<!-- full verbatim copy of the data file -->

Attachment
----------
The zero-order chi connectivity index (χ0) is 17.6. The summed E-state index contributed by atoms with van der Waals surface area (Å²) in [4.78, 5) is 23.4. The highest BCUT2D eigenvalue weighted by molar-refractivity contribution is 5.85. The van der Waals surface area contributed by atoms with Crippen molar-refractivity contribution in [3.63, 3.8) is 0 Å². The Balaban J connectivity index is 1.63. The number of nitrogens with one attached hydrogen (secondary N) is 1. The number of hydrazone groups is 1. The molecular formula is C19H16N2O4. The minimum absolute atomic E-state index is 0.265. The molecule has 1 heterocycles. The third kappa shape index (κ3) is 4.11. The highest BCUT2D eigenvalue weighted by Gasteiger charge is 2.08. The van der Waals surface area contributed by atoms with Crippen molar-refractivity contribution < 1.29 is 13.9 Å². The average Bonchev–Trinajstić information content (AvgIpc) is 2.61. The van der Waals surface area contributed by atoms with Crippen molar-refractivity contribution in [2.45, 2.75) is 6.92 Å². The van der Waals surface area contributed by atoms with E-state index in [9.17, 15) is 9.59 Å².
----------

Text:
The zero-order chi connectivity index (χ0) is 17.6. The summed E-state index contributed by atoms with van der Waals surface area (Å²) in [4.78, 5) is 23.4. The highest BCUT2D eigenvalue weighted by molar-refractivity contribution is 5.85. The van der Waals surface area contributed by atoms with Crippen molar-refractivity contribution in [3.63, 3.8) is 0 Å². The Balaban J connectivity index is 1.63. The number of nitrogens with one attached hydrogen (secondary N) is 1. The number of hydrazone groups is 1. The molecular formula is C19H16N2O4. The minimum absolute atomic E-state index is 0.265. The molecule has 1 heterocycles. The third kappa shape index (κ3) is 4.11. The highest BCUT2D eigenvalue weighted by Gasteiger charge is 2.08. The van der Waals surface area contributed by atoms with Crippen molar-refractivity contribution < 1.29 is 13.9 Å². The average Bonchev–Trinajstić information content (AvgIpc) is 2.61. The van der Waals surface area contributed by atoms with Crippen molar-refractivity contribution in [2.45, 2.75) is 6.92 Å². The van der Waals surface area contributed by atoms with E-state index in [9.17, 15) is 9.59 Å².